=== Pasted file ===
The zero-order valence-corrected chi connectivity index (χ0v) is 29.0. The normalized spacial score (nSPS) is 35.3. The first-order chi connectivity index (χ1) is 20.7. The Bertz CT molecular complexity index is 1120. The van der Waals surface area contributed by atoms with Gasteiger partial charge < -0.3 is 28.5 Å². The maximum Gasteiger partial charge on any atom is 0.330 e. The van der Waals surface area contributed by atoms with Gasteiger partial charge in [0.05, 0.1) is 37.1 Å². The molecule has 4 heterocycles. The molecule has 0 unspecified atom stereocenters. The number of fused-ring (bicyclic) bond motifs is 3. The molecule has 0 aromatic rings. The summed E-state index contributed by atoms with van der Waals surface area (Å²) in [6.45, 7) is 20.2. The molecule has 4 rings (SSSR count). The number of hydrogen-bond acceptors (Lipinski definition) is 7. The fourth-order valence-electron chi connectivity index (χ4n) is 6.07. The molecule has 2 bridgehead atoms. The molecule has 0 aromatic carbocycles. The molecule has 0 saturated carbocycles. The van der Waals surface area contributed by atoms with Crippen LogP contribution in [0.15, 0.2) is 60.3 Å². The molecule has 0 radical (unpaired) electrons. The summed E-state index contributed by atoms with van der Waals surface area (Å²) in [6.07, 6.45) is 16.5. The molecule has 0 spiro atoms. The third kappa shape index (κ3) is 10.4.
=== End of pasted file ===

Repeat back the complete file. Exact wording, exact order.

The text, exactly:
The zero-order valence-corrected chi connectivity index (χ0v) is 29.0. The normalized spacial score (nSPS) is 35.3. The first-order chi connectivity index (χ1) is 20.7. The Bertz CT molecular complexity index is 1120. The van der Waals surface area contributed by atoms with Gasteiger partial charge < -0.3 is 28.5 Å². The maximum Gasteiger partial charge on any atom is 0.330 e. The van der Waals surface area contributed by atoms with Gasteiger partial charge in [0.05, 0.1) is 37.1 Å². The molecule has 4 heterocycles. The molecule has 0 unspecified atom stereocenters. The number of fused-ring (bicyclic) bond motifs is 3. The molecule has 0 aromatic rings. The summed E-state index contributed by atoms with van der Waals surface area (Å²) in [6.45, 7) is 20.2. The molecule has 4 rings (SSSR count). The number of hydrogen-bond acceptors (Lipinski definition) is 7. The fourth-order valence-electron chi connectivity index (χ4n) is 6.07. The molecule has 2 bridgehead atoms. The molecule has 0 aromatic carbocycles. The molecule has 0 saturated carbocycles. The van der Waals surface area contributed by atoms with Crippen LogP contribution in [0.15, 0.2) is 60.3 Å². The molecule has 0 radical (unpaired) electrons. The summed E-state index contributed by atoms with van der Waals surface area (Å²) in [6.07, 6.45) is 16.5. The molecule has 0 spiro atoms. The third kappa shape index (κ3) is 10.4.